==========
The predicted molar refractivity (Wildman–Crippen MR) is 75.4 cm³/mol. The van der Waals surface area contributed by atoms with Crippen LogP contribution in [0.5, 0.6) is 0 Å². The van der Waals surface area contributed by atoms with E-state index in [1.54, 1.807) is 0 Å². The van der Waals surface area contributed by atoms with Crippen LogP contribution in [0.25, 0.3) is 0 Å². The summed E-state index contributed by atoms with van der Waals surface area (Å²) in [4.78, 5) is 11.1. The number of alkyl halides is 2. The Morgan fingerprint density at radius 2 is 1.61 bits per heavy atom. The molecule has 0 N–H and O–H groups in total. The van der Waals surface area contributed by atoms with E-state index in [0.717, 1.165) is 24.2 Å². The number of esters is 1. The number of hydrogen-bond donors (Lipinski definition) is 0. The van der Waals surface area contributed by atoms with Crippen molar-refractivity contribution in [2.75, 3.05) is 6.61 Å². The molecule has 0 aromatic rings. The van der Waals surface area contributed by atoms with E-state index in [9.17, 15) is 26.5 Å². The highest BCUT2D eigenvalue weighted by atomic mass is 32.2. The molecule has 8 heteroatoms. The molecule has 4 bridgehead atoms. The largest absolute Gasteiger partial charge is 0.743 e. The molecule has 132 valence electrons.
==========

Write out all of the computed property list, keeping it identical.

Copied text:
The predicted molar refractivity (Wildman–Crippen MR) is 75.4 cm³/mol. The van der Waals surface area contributed by atoms with Crippen LogP contribution in [0.5, 0.6) is 0 Å². The van der Waals surface area contributed by atoms with E-state index in [1.54, 1.807) is 0 Å². The van der Waals surface area contributed by atoms with Crippen LogP contribution in [0.25, 0.3) is 0 Å². The summed E-state index contributed by atoms with van der Waals surface area (Å²) in [4.78, 5) is 11.1. The number of alkyl halides is 2. The Morgan fingerprint density at radius 2 is 1.61 bits per heavy atom. The molecule has 0 N–H and O–H groups in total. The van der Waals surface area contributed by atoms with E-state index in [0.717, 1.165) is 24.2 Å². The number of esters is 1. The number of hydrogen-bond donors (Lipinski definition) is 0. The van der Waals surface area contributed by atoms with Crippen molar-refractivity contribution in [2.75, 3.05) is 6.61 Å². The molecule has 0 aromatic rings. The van der Waals surface area contributed by atoms with E-state index in [9.17, 15) is 26.5 Å². The highest BCUT2D eigenvalue weighted by atomic mass is 32.2. The molecule has 8 heteroatoms. The molecule has 4 bridgehead atoms. The largest absolute Gasteiger partial charge is 0.743 e. The molecule has 132 valence electrons.